2.9. ABA Determination

ABA concentrations were determined using the Phytodetek ABA enzyme immunoassay test kit (Agdia Inc., Elkhart, USA) according to the manufacturer’s protocol. Aqueous isolation allowed the simultaneous measurement of physiologically active ABA as well as the inactive form ABA-GE (abscisic acid-β-D-glucopyranosyles- ter).

2.10. Immunoblot and Immunodetection

For immunodetection 50 μg protein were separated by 7.5% SDS polyacrylamide gel electrophoresis (SDS- PAGE) prior to transfer onto nitrocellulose membrane (Hybond-P, GE Healthcare, Fairfield, USA) by electro-blotting. As protein marker PageRuler™ Prestained Protein Ladder (Fermentas, St. Leon-Rot, Germany) was used. The primary anti GFP-antibody (Anti-GFP rabbit polyclonal serum, Invitrogen, Darmstadt, Germany) was diluted 1:750 prior to use. The detection was finalized with an alkaline phosphatase-conjugated anti-rabbit antibody (Sigma Aldrich), diluted 1:7500 prior to use, and BCIP/NBT staining reagents (Promega, Fitchburg, USA).

2.11. Microscopic Analyses

Fluorescence of the lower leaf epidermis was visualized with the confocal laser scanning microscope (cLSM) 510 META (Release Version 4.2 SP1) connected to an Axiovert 200M (Carl Zeiss, Oberkochen, Germany). The specimens were examined either using the C-Apochromat 40x/1.2 water-immersion objective for detailed pictures with excitation using the argon laser (488 nm line for GFP and chlorophyll auto-fluorescence). The emitted light passed the primary beam splitting mirrors UV/488/543/633 and was separated by a secondary beam splitter at 545 nm. Fluorescence was detected with filter sets as follows: BP 505-530 for GFP and LP 650 for red auto-fluorescence of chlorophyll. When appropriate, the bright field images of samples were imaged with the transmitted light photomultiplier, and the Lambda-mode was used to examine the spectral signature of fluorophores. All images were processed with LSM Image Browser Release 4.2 (Carl Zeiss).

3. Results

3.1. Identification of Poplar AO and ABA3

Arabidopsis thaliana AO genes comprise a multigene family of four isoforms: aao1 (AT5G20960), aao2 (AT3G43600), aao3 (AT2G27150) and aao4 (AT1G04580) [45] . P. trichocarpa shotgun sequence assemblies were annotated, preferentially based on their homologies to A. thaliana genes [27] , which established the basis for identification of P. trichocarpa genes. NCBI (National Center for Biotechnology Information, recorded four Poplar AO isoforms: ptao1 (GI: 224104955), ptao2 (GI: 224131694), ptao3 (GI: 224145733) and ptao4 (GI: 224145729). ptao1 presents most notable similarities to aao2 and aao4, and ptao2 presents similarities to aao1 and aao3. ptao3 and ptao4 represent truncated sequences (Supporting Information Figure S1) and are thus likely to be derived from incomplete gene duplication events. Therefore, two AO isoforms were expected for P. trichocarpa [18] with PtAO2 being the most likely candidate for representing the ABA-synthesizing protein isoform due its similarity to AAO3.

In Arabidopsis, the Moco sulphurating enzyme ABA3 (At1g16540) regulates the activation of AO and XDH by inserting a sulphur atom into the Moco to generate its sulphurized form, which is required by AO and XDH to accomplish their tasks in drought and salt stress reactions [13] [30] . ptaba3 is described in the P. trichocarpa database ( as POPTR_0007s08330/PtABA3 (“similar to ABA DEFICIENT 3”) representing an ‘ortholog of Arabidopsis At1g16540’. The comparison of the aba3 and the ptaba3 domain structures clearly demonstrates this orthology (Supporting Information Figure S2).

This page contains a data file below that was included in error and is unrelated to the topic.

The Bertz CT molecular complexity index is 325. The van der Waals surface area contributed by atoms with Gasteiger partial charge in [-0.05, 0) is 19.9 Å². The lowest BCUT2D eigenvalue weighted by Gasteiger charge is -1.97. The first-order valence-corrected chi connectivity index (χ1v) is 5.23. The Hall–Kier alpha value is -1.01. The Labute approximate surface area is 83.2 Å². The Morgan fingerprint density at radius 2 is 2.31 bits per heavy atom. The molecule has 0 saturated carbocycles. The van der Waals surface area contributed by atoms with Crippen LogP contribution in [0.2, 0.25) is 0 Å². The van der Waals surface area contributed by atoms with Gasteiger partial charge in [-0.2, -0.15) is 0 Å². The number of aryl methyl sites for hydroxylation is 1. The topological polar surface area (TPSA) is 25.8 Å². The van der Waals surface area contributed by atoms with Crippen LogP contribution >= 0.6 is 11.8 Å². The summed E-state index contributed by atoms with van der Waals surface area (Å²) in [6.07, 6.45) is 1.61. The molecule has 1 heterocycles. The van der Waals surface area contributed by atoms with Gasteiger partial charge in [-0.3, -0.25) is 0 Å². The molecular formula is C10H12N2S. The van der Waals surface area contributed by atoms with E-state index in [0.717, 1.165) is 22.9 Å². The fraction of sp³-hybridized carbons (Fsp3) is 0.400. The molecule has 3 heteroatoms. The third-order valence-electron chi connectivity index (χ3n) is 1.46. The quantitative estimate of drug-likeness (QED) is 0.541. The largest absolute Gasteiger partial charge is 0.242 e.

3.2. Characterization of Poplar Transformants

Generation of the different transgenic poplar lines was accomplished using a minimum of 150 internodes for each construct, from which 7 to 44 independent callus lines were established. According to the used constructs, 33 to 128 plants were regenerated (Supporting Information Figure S3). Three plant lines from independent original calli were chosen for further analyses. Plant lines for promoter-GUS transformants (PtABA3::GUS and PtAO2::GUS) were selected with regard to similar expression levels of gusA: no. 8, 27 and 50 for PtABA3::GUS and no. 12, 19 and 20 for PtAO2::GUS (Supporting Information Figure S4).

AO- and ABA3-RNAi lines were chosen after PCR verification of the insertion of the RNAi cassette and based on AO and XDH activity staining results. Among AO-RNAi transformants, lines with residual AO activity but unaffected XDH activity were selected. ABA3-RNAi plants presenting neither AO nor XDH activity were used (Figure 1 & Figure 2).

Expression of GFP-ABA3 fusion proteins in transgenic lines was detected by immunoblot analyses using a GFP-specific antibody. GFP-ABA3 expressing poplars no. 6, 14b and 28 presented a distinct band in the range of 117 kDa representing the calculated size of the fusion protein (92 kDa ABA3 plus 27 kDa GFP, Figure 3(a)). Confocal laser scanning microscopy of the fusion protein in poplar leaves verified the transformation. Moreover, GFP-specific fluorescence was completely precluded from organelles and gave a clear cytoplasmic localization (Figures 3(b)-(d)). The lambda mode verified the GFP-specific emission at 515 nm (Figure 3(e)).